PITTSBURGH (AP) - The Pittsburgh Steelers have proven they can win without their stars.
Troy Polamalu. James Harrison. LaMarr Woodley. Antonio Brown. The list of familiar faces forced to watch the Steelers play from the sidelines this season is lengthy and littered with Pro Bowl selections and Super Bowl rings.
Yet Pittsburgh has survived by living up to "the standard is the standard" ethos set forth by coach Mike Tomlin. No matter the position, player or circumstances, the Steelers always seem to find a way to get by.
Until now anyway.
The two-game losing streak Pittsburgh (6-5) rides into Sunday's game at Baltimore has done more than push the Steelers to the fringe of the AFC North race, it's shown that on a team of interchangeable parts there remains an indispensable one.
Since the team's franchise quarterback went down with a sprained shoulder and dislocated rib in the third quarter against Kansas City on Nov. 12, the offense that hummed so efficiently with Roethlisberger's No. 7 taking the snaps has turned into the Keystone Kops.
Interceptions. Fumbles. Penalties. The flaws Roethlisberger's right arm so capably covered up during arguably the best start of his career have been exposed in the team's first losing skid in three years.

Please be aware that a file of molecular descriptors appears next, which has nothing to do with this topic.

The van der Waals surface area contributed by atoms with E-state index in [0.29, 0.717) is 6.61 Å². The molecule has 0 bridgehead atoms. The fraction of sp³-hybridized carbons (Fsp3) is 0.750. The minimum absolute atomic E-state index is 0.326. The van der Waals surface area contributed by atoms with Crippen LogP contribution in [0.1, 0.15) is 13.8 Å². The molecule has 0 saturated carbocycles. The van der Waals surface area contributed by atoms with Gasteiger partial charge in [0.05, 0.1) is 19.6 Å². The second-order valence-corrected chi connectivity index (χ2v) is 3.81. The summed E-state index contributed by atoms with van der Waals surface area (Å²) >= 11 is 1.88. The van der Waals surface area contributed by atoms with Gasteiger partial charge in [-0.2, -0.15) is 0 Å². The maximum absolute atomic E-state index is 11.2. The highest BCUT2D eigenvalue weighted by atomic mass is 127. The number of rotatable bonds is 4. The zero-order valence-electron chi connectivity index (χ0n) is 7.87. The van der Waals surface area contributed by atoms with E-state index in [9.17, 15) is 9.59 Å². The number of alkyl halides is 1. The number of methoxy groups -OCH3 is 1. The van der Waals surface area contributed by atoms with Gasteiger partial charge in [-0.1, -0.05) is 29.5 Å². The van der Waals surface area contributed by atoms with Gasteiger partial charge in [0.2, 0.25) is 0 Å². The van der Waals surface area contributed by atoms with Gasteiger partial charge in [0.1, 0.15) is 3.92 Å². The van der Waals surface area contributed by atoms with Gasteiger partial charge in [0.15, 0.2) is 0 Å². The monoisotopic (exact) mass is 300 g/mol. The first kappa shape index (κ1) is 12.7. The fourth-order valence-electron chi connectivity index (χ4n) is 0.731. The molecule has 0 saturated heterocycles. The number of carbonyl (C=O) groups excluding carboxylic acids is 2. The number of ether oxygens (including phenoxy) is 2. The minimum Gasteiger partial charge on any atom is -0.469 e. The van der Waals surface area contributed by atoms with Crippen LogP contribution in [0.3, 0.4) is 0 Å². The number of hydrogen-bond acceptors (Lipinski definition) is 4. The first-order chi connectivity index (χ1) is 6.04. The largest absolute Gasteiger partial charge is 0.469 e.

"It's disgusting, and it's not something that we're all about here," said Brown, who expects to return after missing three games with an ankle injury. "Hopefully, I can help bring back some order to this team."
Something that's been in short supply since Roethlisberger walked into the tunnel on that cold, wet Monday night against the Chiefs, his right shoulder throbbing and a dislocated rib coming dangerously close to his aorta.
In the 35 drives the Steelers have played without Roethlisberger, backups Byron Leftwich and Charlie Batch have produced two touchdowns, three field goals, 17 punts, 11 turnovers and two season-damaging defeats.
Still, the 37-year-old Batch - who will likely make his second straight start on Sunday in Baltimore - insists Pittsburgh hasn't become too reliant on Roethlisberger.